Bleeding gums are NOT normal, and Should NOT be ignored!

Bleeding gums are NOT normal, and Should NOT be ignored!

As adults, we have probably been told at least once that we either have gingivitis or periodontal disease. Healthy gum tissues are pink, firm, and DO NOT bleed.

Healthy gums

Healthy gums

Gingivitis is an infection in your gum tissues. It can be localized to one area or effect your whole mouth. Signs and symptoms include bleeding gums with brushing or flossing, red, puffy, rounded gums, and sensitivity when brushing or flossing as well. Gingivitis is reversible. Therefore, with a preventative dental hygiene appointment or ‘cleaning’, and improved oral home-care your gums will heal.

Gingivitis

Gingivitis

Periodontal disease is when there is a loss of bone support around the teeth. Periodontal disease is a leading cause of tooth loss. If un-treated, gingivitis starts to spread down the tooth, getting closer to the bone. Our body never wants an infection in our bones, which could lead to a severe wide spread infection and sepsis. So to protect ourselves, our body’s immune system starts to ‘eat’ away at the bone to keep it a safe distance away from the approaching infection. There are 3 stages to this disease, slight bone loss, moderate bone loss, and severe bone loss. Severe bone loss is when more then half of the supporting bone around a tooth is lost. Once bone is lost, we can’t get it back.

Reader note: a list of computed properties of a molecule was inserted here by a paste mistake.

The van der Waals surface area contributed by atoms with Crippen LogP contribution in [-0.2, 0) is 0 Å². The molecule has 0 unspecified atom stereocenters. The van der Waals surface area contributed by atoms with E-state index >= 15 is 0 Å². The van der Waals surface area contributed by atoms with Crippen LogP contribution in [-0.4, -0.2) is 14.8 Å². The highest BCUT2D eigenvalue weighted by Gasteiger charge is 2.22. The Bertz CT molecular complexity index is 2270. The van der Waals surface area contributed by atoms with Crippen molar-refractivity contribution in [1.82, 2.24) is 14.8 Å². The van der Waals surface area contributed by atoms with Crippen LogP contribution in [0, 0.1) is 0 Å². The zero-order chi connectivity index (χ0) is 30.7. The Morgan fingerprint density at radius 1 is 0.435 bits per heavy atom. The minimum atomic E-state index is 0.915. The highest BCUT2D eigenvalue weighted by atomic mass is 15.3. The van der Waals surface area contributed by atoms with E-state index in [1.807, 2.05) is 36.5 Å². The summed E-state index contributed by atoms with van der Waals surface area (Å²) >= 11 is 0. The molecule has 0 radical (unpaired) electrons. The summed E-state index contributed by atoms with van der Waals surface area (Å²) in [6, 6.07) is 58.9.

Periodontal disease

Severe, Active Periodontal disease

The severity of periodontal disease can be measured by your dental hygienist. We use a special measuring probe to measure from where we can see the gums to where they attach to your tooth. Healthy numbers range from 1-3mm. As the numbers increase, so does the severity of your bone loss.

Unfortunately, periodontal disease cannot be reversed without surgical bone graft procedures. If treated properly, periodontal disease can be stopped and bone levels maintained with more frequent dental hygiene appointments and increased oral home-care.

See your dental hygienist regularly (2-4 times a year) to prevent active gingivitis and periodontal disease, and have them measure your gum health yearly.

Please leave me a question or comment below, I’d love to hear your thoughts, and answer your questions!

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